The Feint

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Released 28th April 2014 via

SQE Music

Do you remember ten years ago when most dancefloors were not filled with wubs and hi-hatatatatatatatatat trap nonsense, but with disco drumbeats and dirty bass guitars? I'm not talking about 70's disco, but rather that rise of alternative "indie" electronic fuzz and throb that took over every radio station, shop and advertisement on TV. The Faint laid the groundwork for that genre back in the 90's and continued right through until, well, it stopped being popular. Perhaps I tuned out, but it seemed that the captain had gone down with his ship, until suddenly 'Help In The Head' crashed into reality. So, The Faint are back with a new album Doom Abuse and it's fuzzier than a buss full of rabid badgers.

'Help In The Head' really is the ideal leading single, and album opener, for a band who's been brooding under the radar of many for so long. As a song it's demanding and relentless; full of alarming noise bursts and bass eruptions. It's just what you need to shake the world up a bit: strobe lighting, concrete walls and sweaty people stamping like animals.

'Mental Radio' follows the song, containing the theme of crazy stuff, but doesn't bolster muscle or drive in the same way as 'Help In The Head'. In fact, when the deliciously Skinny Puppy-infused 'Evil Voices' jumps in it makes you wonder why they didn't just skip over straight into that instead. The song is upbeat, catchy and bull nuts mental crazy. One thing the group seem to have really embraced in this album is a deeper exploration of vocal processing by means of vocoders and other unusual effects, and it works very very well. 'Animal Needs' is another brilliant Skinny Puppy homage that could easily have been buried in amongst last year's Weapon with nobody even blinking an eyelid.

There are of course also moments of reminiscence in Doom Abuse that might kickstart the nostalgia for old fans. The album's central triptych 'Loss of Head' / 'Dress Code' / 'Scapegoat', while holding no apparent relation to each other, holds a much rawer freak-rock throwback feel harking to the group's earlier material. In three motions the band covers exactly their purpose and the reason for their long-standing career:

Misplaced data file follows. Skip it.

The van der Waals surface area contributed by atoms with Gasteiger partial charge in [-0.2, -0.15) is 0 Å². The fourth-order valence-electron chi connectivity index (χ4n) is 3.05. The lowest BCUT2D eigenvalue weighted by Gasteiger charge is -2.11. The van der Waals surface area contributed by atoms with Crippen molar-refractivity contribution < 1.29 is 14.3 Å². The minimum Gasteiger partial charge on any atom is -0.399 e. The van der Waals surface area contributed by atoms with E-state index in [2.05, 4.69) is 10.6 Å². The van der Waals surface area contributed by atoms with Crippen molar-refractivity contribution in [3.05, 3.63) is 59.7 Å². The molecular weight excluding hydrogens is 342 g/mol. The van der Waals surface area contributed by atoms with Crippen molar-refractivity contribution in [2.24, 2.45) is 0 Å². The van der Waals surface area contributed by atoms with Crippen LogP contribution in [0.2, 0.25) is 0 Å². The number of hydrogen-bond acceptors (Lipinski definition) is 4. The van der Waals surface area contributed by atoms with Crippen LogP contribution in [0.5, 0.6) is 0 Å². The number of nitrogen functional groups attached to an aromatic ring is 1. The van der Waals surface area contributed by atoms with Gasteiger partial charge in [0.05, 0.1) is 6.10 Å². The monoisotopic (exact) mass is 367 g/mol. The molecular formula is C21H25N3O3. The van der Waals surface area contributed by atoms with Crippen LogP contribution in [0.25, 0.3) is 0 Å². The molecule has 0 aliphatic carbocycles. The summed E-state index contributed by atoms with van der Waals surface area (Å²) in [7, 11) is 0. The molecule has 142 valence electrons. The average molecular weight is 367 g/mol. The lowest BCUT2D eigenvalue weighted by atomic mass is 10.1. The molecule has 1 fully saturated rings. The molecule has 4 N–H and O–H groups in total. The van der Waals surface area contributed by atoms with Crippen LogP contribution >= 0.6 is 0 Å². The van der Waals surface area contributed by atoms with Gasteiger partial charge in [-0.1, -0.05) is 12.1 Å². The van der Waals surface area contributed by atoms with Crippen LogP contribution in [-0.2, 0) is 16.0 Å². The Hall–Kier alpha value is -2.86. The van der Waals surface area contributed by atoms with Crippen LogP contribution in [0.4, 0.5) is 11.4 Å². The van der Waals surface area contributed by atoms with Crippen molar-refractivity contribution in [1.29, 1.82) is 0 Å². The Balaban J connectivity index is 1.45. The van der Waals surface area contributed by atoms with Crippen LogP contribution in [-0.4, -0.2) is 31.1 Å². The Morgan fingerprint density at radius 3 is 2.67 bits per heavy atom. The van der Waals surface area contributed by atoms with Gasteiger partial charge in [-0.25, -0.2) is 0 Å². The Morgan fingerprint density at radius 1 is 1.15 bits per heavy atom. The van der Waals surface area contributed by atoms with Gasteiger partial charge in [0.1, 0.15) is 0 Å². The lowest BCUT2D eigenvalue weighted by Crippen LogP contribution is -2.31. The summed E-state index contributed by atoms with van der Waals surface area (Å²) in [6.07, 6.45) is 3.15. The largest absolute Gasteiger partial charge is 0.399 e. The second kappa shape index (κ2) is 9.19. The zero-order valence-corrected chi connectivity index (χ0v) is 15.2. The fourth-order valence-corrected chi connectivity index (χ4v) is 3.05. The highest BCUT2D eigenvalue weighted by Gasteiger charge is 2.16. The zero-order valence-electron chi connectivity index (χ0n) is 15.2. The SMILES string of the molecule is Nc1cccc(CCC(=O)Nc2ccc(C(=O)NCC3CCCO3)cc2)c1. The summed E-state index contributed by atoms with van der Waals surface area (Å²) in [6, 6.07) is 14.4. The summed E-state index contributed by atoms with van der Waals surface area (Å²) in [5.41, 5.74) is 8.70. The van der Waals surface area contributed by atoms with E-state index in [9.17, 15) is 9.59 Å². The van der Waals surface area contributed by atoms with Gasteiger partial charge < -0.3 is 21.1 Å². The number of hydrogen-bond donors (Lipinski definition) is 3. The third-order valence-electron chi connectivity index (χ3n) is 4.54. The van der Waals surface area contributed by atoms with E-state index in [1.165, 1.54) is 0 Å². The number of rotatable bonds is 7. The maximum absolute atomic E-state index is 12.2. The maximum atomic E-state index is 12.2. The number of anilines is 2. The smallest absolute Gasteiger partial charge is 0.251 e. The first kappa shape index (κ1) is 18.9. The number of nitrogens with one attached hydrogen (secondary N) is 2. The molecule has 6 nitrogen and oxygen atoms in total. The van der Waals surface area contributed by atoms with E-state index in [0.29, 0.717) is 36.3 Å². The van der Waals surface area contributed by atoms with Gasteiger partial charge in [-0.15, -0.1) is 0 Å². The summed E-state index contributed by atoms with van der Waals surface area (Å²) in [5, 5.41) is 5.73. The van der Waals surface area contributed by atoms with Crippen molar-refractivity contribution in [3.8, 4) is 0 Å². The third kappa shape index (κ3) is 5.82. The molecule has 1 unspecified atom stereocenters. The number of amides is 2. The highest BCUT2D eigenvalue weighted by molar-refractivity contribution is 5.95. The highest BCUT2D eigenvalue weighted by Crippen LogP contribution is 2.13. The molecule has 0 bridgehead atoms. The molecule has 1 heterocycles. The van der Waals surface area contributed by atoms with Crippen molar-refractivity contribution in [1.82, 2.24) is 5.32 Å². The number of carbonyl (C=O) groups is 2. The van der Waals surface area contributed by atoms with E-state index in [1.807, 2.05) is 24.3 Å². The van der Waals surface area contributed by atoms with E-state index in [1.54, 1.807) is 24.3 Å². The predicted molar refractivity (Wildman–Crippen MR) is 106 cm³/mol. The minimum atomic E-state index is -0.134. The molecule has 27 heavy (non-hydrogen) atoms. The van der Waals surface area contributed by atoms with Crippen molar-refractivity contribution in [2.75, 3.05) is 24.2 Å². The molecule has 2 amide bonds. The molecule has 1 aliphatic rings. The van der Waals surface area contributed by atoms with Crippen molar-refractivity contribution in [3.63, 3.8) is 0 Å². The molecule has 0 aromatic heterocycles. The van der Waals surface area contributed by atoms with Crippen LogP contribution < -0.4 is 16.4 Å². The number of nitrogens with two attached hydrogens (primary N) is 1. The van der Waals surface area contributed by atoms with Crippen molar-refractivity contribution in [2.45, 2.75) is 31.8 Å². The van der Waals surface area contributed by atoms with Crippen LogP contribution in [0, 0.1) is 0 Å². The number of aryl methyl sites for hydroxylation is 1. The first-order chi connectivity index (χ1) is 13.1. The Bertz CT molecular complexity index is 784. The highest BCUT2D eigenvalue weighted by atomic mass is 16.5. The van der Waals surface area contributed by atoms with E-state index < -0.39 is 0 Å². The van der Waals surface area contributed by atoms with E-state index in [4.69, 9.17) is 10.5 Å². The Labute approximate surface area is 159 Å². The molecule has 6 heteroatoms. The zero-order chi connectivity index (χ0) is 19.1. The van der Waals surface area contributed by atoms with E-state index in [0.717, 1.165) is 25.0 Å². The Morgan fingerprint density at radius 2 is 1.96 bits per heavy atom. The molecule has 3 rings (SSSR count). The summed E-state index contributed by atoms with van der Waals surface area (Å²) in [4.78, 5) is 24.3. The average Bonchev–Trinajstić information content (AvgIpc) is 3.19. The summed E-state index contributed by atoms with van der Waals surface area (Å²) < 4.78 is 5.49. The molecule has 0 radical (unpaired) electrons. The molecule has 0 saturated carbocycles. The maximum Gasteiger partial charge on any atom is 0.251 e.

'Loss of Head' is a teen pop-anthem, ready for The Robot, glowsticks and a plethora of other things you're now too old for (sorry, dear reader). 'Dress Code' is a frantic bloopy computer-glitch, that seems to explore nothing but the sound of data corruption personified. Finally, 'Scapegoat' is, well, a punk song…. or as close as you can expect The Faint to have ever been to punk. The songs work well sandwiched between the more stomping chaos of the albums beginning, and some of the more exploratory tunes at its end.

These closing tracks to Doom Abuse, while not venturing too far from the rest of the record are noteworthy when plucked out and examined. 'Lesson from the Darkness' is more 80's Atari 2600 GYRUS than rock band; it could be argued that few other bands are able to pull chiptune out of the arcade and display it to such a wide audience, except maybe Crystal Castles. 'Unseen Hand', while on appearance holds a close similarity to the rest of the record drive a different rhythm and works as the final last gasp before one of the real treats: closer-track 'Damage Control'. The album's closer shows a more slightly more sophisticated side of The Faint that doesn't need to be constantly blistering your ears. 'Damage Control' floats through a hazy smog, with a remarkable similarity to 'AMOK' by Atoms For Peace (also the closing track to their album of spluttering insanity) and works incredibly well as a twisted sort of deflation to a record that's been full of hot air since the second it began. The blooped synth-melody, along with the android vocals continues to keep distance between the band and listener, but behind everything it remains clear that there's a great song in there; honest and human.

Doom Abuse is a welcome return by The Faint, compiling everything one would expect from a group that have made is so far through fairly small steps of evolution. Some bands simply don't require such radical change as others do, and instead opt for a slower more steady evolution that you find only in reflection and hindsight.

Equally, this album carries a similar oddity on reflection: on first listen Doom Abuse is bold and demanding, which ultimately leaves a huge first impression. But, with every listen, certain songs begin to jade quickly while the focus remains on the clear standouts, leaving the impression that maybe some of the excess should have just been cut down to b-sides leaving an overall shorter, but stronger record. With recurring melodies and rhythms outside a clear concept, an album can sometimes become unimaginative or, well, repetitive. Regardless of this petty qualm, Doom Abuse is huge… it's ugly… it's charming in places, but most of all it's most definitely The Faint. So... where've you been boys? having a sleep?!

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